Katie Couric shares own cancer heartbreak, drums up support for caregivers, patients in new campaign

Katie Couric paid tribute to her late husband, Jay Monahan, on Tuesday on what would have been their 30th wedding anniversary with a series of touching photos from their wedding day that she shared on social media.

“Dear Jay… it’s June 10th 2019 and today would have been our 30th anniversary,” Couric, co-founder of StandUp2Cancer and who is championing a new platform for those affected by cancer, wrote in a social media post. “I hope you would be proud of the way I’ve lived my life and know you’d be proud of your girls who have grown into incredible young women. I think you would like @johnmolner who honors your memory and knows there is room in my heart for you both. With love, me. PS I’m glad they didn’t let you escape that last photo! And sorry for the pouffy hat.. I was trying to look ‘jaunty.’ #thenavychapel #icarryyouinmyheart”

Monhahan, who died in 1998 at age 42 of colon cancer, is the father of Couric’s two daughters, and left behind a legacy that the news industry titan is determined to fulfill through her advocacy for cancer patients and caregivers. Having been struck by cancer’s devastating toll not only with the loss of her husband but also the death of her sister, Couric has been at the forefront for raising awareness, even going so far as to have a colonoscopy and mammogram on live television. After her colonoscopy, there was a noted 20 percent increase in the screening dubbed “The Couric Effect,” which she believes helped save many lives.


“If I can’t have my husband and father of my children here with me, that is the best way to honor his legacy in my view,” Couric told Fox News.

But still, the 62-year-old knows there’s still much more to be done.

Standing behind the Merck-backed program, “With Love, Me,” Couric is helping cancer survivors, patients and caregivers connect in a way she wishes was available to her.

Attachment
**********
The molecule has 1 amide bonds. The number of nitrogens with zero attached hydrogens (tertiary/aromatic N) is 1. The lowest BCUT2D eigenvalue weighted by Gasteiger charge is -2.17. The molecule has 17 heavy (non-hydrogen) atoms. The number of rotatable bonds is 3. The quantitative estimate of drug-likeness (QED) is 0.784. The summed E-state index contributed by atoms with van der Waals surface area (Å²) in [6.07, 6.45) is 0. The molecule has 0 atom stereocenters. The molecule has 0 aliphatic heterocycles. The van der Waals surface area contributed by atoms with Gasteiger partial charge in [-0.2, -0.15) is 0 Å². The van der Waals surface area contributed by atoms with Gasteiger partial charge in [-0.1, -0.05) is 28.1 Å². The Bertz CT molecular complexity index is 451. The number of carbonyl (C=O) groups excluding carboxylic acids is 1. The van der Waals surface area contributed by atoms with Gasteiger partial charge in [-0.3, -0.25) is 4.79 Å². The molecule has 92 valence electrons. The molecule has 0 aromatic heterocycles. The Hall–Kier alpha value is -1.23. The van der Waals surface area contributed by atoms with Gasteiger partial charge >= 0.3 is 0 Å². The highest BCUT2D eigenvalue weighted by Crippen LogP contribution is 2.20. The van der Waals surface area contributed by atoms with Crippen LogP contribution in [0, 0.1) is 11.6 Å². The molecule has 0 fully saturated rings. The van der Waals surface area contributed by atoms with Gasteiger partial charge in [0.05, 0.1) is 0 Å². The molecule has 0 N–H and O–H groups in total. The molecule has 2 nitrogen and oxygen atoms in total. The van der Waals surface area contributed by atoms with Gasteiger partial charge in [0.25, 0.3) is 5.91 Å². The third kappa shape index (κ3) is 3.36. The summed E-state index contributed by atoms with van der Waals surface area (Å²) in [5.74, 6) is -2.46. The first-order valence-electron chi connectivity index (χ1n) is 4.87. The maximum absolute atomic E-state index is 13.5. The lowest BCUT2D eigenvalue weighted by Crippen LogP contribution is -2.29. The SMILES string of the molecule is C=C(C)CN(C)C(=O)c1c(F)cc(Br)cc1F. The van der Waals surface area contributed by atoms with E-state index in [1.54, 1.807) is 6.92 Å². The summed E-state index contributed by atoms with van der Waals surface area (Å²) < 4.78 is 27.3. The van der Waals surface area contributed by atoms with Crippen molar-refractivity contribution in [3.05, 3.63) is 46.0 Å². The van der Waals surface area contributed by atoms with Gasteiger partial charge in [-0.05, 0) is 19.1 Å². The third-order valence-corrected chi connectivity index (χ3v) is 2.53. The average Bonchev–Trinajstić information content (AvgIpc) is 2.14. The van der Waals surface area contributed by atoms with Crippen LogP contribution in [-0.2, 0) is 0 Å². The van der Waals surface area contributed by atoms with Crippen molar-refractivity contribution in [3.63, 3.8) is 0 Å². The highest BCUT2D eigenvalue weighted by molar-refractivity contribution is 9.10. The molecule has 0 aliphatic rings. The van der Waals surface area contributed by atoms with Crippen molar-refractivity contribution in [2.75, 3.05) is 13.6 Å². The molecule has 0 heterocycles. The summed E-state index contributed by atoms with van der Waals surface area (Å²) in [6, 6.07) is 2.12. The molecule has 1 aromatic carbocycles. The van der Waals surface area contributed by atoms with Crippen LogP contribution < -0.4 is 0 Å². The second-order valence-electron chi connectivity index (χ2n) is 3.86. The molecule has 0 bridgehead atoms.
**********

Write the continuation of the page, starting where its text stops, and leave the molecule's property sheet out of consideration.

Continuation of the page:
“They say cancer – and I know for a fact having experienced it with both my husband and sister – it’s a very isolating experience,” Couric said. “You feel like, why is the world going on and I am dealing with this horrific thing – my heart feels like it’s in a vice every day. I remember when Jay was diagnosed during the course of his illness, he said having cancer is the loneliest experience in the world.”

Karen Sachse, a pediatric oncology nurse who found herself in the role of patient after a bladder cancer diagnosis, and then again as a caregiver when she was in remission and her husband was diagnosed with the same illness, said she’s involved with the campaign because she too felt alone in her battle.

“I really learned that I should’ve reached out to people sooner,” Sachse, whose husband died two years after his diagnosis told Fox News. “I was going through my treatments just kind of feeling like I could handle this, I’ve be a nurse, I should be able to handle this – it felt like a sign of weakness if I asked for help.”


“And then when my husband was going through his treatments, we both felt like we really needed to reach out and almost, you need permission,” she said. “I had to give myself permission ot be able to accept the help that people were offering.”

Sachse penned a letter to herself through the “With Love, Me” campaign, urging her younger self, and others who may find themselves in a similar position, to connect with ours, and that there are resources available to help.

“It helps so much to know that other people are out there that are experiencing the same things that you’re experiencing,” she said.

Both Couric and Sachse said that for those supporting caregivers, one of the most important takeaways from their experiences is to really be there for the person.

“I think not knowing the right words, that doesn’t even matter,” Sachse said. “It’s your presence. It’s being there. I came home from the hospital, left my husband, wanted to get like a good shower and take care of some things at home and my best friend just showed up so that I wouldn’t have to go into the home, into my house alone, and it was just that kind of thing that she just intuitively knew what to do. She didn’t even have to say anything. She was just there for me.”

Couric, who once did a video with Sesame Street called “When Families Grieve,” said that in addition to being present, offering specific ways to help, such as taking the kids to a movie rather than “Let me know if I can help,” also allows the family the privacy that they want.


“One of the themes of this campaign is that people want to be able to ask for help but they also want to be able to tell people they need privacy – so I don’t want to overstep this idea of being there for people,” she said. “But I do think that the more concrete the offers to help are – like can I mow your lawn or just specific things – I think are really welcome.”

The “With Love, Me” campaign is an extension of Merck’s You Cancer Game Plan and can be found here.